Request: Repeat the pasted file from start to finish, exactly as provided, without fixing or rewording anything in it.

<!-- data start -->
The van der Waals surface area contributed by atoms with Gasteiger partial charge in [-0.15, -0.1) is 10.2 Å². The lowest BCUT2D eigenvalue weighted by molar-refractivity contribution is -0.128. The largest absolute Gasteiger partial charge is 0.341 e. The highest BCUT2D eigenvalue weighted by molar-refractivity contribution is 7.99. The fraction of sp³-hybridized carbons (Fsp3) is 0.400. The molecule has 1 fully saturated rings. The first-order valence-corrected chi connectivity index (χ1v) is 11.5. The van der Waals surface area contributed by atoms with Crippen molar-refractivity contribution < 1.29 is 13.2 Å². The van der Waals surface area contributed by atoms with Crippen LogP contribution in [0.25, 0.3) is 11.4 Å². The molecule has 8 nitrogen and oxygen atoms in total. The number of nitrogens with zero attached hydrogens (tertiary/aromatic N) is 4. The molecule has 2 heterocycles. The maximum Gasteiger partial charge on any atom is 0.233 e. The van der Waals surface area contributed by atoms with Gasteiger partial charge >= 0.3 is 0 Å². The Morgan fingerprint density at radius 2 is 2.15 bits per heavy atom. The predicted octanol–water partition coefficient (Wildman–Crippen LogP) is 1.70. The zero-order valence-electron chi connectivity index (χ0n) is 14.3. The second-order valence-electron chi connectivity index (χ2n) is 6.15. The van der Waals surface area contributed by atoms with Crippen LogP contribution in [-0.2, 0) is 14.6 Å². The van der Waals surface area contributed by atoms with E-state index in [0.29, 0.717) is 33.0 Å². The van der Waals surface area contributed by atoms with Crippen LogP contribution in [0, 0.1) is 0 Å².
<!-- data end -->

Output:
The van der Waals surface area contributed by atoms with Gasteiger partial charge in [-0.15, -0.1) is 10.2 Å². The lowest BCUT2D eigenvalue weighted by molar-refractivity contribution is -0.128. The largest absolute Gasteiger partial charge is 0.341 e. The highest BCUT2D eigenvalue weighted by molar-refractivity contribution is 7.99. The fraction of sp³-hybridized carbons (Fsp3) is 0.400. The molecule has 1 fully saturated rings. The first-order valence-corrected chi connectivity index (χ1v) is 11.5. The van der Waals surface area contributed by atoms with Crippen molar-refractivity contribution < 1.29 is 13.2 Å². The van der Waals surface area contributed by atoms with Crippen LogP contribution in [0.25, 0.3) is 11.4 Å². The molecule has 8 nitrogen and oxygen atoms in total. The number of nitrogens with zero attached hydrogens (tertiary/aromatic N) is 4. The molecule has 2 heterocycles. The maximum Gasteiger partial charge on any atom is 0.233 e. The van der Waals surface area contributed by atoms with Gasteiger partial charge >= 0.3 is 0 Å². The Morgan fingerprint density at radius 2 is 2.15 bits per heavy atom. The predicted octanol–water partition coefficient (Wildman–Crippen LogP) is 1.70. The zero-order valence-electron chi connectivity index (χ0n) is 14.3. The second-order valence-electron chi connectivity index (χ2n) is 6.15. The van der Waals surface area contributed by atoms with Crippen LogP contribution in [-0.2, 0) is 14.6 Å². The van der Waals surface area contributed by atoms with E-state index in [0.29, 0.717) is 33.0 Å². The van der Waals surface area contributed by atoms with Crippen LogP contribution in [0, 0.1) is 0 Å².